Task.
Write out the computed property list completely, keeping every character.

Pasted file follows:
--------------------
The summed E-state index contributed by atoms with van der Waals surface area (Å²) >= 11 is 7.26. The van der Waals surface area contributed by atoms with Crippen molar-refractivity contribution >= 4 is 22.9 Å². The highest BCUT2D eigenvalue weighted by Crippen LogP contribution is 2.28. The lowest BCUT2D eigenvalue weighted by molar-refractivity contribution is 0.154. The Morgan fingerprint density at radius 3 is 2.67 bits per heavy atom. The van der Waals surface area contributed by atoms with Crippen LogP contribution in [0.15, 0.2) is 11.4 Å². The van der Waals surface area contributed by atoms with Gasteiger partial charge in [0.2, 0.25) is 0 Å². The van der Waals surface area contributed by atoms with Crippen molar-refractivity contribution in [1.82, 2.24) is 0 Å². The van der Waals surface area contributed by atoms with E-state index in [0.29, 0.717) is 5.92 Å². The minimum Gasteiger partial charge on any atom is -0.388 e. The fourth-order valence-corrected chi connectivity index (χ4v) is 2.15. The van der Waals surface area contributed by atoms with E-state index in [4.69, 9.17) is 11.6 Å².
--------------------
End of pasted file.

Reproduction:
The summed E-state index contributed by atoms with van der Waals surface area (Å²) >= 11 is 7.26. The van der Waals surface area contributed by atoms with Crippen molar-refractivity contribution >= 4 is 22.9 Å². The highest BCUT2D eigenvalue weighted by Crippen LogP contribution is 2.28. The lowest BCUT2D eigenvalue weighted by molar-refractivity contribution is 0.154. The Morgan fingerprint density at radius 3 is 2.67 bits per heavy atom. The van der Waals surface area contributed by atoms with Crippen LogP contribution in [0.15, 0.2) is 11.4 Å². The van der Waals surface area contributed by atoms with Gasteiger partial charge in [0.2, 0.25) is 0 Å². The van der Waals surface area contributed by atoms with Crippen molar-refractivity contribution in [1.82, 2.24) is 0 Å². The van der Waals surface area contributed by atoms with E-state index in [0.29, 0.717) is 5.92 Å². The minimum Gasteiger partial charge on any atom is -0.388 e. The fourth-order valence-corrected chi connectivity index (χ4v) is 2.15. The van der Waals surface area contributed by atoms with E-state index in [4.69, 9.17) is 11.6 Å².